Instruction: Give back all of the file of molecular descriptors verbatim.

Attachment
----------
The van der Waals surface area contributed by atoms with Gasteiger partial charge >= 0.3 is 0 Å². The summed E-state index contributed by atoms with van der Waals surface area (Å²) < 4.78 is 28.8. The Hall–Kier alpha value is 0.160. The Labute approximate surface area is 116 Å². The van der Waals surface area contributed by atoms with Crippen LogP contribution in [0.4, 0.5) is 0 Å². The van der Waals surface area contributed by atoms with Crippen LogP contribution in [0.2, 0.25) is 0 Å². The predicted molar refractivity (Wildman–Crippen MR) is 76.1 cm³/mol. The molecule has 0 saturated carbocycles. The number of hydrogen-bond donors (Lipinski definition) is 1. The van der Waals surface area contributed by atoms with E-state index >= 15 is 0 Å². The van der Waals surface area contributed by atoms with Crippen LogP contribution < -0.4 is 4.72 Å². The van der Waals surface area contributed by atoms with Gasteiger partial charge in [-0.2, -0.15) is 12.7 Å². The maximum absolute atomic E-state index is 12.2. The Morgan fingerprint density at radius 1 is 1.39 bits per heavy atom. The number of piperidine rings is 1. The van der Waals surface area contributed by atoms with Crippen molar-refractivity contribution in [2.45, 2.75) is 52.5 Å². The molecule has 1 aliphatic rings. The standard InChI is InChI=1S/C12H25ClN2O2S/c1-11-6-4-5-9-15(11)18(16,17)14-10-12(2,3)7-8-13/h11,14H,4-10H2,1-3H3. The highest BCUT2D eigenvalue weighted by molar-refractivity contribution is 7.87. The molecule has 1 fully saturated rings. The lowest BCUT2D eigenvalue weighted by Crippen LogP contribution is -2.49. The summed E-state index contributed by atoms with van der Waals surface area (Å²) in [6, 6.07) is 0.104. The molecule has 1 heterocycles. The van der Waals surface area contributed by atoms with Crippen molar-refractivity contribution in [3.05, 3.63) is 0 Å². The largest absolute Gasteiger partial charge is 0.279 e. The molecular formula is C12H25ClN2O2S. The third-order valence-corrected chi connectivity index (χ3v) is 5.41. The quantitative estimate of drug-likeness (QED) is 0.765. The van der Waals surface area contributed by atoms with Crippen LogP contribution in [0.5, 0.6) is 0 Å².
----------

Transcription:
The van der Waals surface area contributed by atoms with Gasteiger partial charge >= 0.3 is 0 Å². The summed E-state index contributed by atoms with van der Waals surface area (Å²) < 4.78 is 28.8. The Hall–Kier alpha value is 0.160. The Labute approximate surface area is 116 Å². The van der Waals surface area contributed by atoms with Crippen LogP contribution in [0.4, 0.5) is 0 Å². The van der Waals surface area contributed by atoms with Crippen LogP contribution in [0.2, 0.25) is 0 Å². The predicted molar refractivity (Wildman–Crippen MR) is 76.1 cm³/mol. The molecule has 0 saturated carbocycles. The number of hydrogen-bond donors (Lipinski definition) is 1. The van der Waals surface area contributed by atoms with E-state index >= 15 is 0 Å². The van der Waals surface area contributed by atoms with Crippen LogP contribution < -0.4 is 4.72 Å². The van der Waals surface area contributed by atoms with Gasteiger partial charge in [-0.2, -0.15) is 12.7 Å². The maximum absolute atomic E-state index is 12.2. The Morgan fingerprint density at radius 1 is 1.39 bits per heavy atom. The number of piperidine rings is 1. The van der Waals surface area contributed by atoms with Crippen molar-refractivity contribution in [2.45, 2.75) is 52.5 Å². The molecule has 1 aliphatic rings. The standard InChI is InChI=1S/C12H25ClN2O2S/c1-11-6-4-5-9-15(11)18(16,17)14-10-12(2,3)7-8-13/h11,14H,4-10H2,1-3H3. The highest BCUT2D eigenvalue weighted by molar-refractivity contribution is 7.87. The molecule has 1 fully saturated rings. The lowest BCUT2D eigenvalue weighted by Crippen LogP contribution is -2.49. The summed E-state index contributed by atoms with van der Waals surface area (Å²) in [6, 6.07) is 0.104. The molecule has 1 heterocycles. The van der Waals surface area contributed by atoms with Crippen molar-refractivity contribution in [3.05, 3.63) is 0 Å². The largest absolute Gasteiger partial charge is 0.279 e. The molecular formula is C12H25ClN2O2S. The third-order valence-corrected chi connectivity index (χ3v) is 5.41. The quantitative estimate of drug-likeness (QED) is 0.765. The van der Waals surface area contributed by atoms with Crippen LogP contribution in [0.5, 0.6) is 0 Å².